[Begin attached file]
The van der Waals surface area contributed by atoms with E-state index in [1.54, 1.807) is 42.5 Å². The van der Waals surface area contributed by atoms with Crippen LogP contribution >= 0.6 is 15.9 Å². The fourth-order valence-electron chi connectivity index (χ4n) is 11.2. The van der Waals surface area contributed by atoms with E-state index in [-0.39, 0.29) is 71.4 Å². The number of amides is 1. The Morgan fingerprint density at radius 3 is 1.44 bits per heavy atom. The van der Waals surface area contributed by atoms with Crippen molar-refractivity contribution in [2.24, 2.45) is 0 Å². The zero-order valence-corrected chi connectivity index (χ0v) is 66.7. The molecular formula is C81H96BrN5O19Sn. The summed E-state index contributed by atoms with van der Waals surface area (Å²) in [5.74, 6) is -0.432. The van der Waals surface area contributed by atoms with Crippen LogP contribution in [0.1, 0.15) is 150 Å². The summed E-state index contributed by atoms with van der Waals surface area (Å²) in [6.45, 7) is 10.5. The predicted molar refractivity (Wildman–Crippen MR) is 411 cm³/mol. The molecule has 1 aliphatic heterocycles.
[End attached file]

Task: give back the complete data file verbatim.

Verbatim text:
The van der Waals surface area contributed by atoms with E-state index in [1.54, 1.807) is 42.5 Å². The van der Waals surface area contributed by atoms with Crippen LogP contribution >= 0.6 is 15.9 Å². The fourth-order valence-electron chi connectivity index (χ4n) is 11.2. The van der Waals surface area contributed by atoms with E-state index in [-0.39, 0.29) is 71.4 Å². The number of amides is 1. The Morgan fingerprint density at radius 3 is 1.44 bits per heavy atom. The van der Waals surface area contributed by atoms with Crippen molar-refractivity contribution in [2.24, 2.45) is 0 Å². The zero-order valence-corrected chi connectivity index (χ0v) is 66.7. The molecular formula is C81H96BrN5O19Sn. The summed E-state index contributed by atoms with van der Waals surface area (Å²) in [5.74, 6) is -0.432. The van der Waals surface area contributed by atoms with Crippen LogP contribution in [0.1, 0.15) is 150 Å². The summed E-state index contributed by atoms with van der Waals surface area (Å²) in [6.45, 7) is 10.5. The predicted molar refractivity (Wildman–Crippen MR) is 411 cm³/mol. The molecule has 1 aliphatic heterocycles.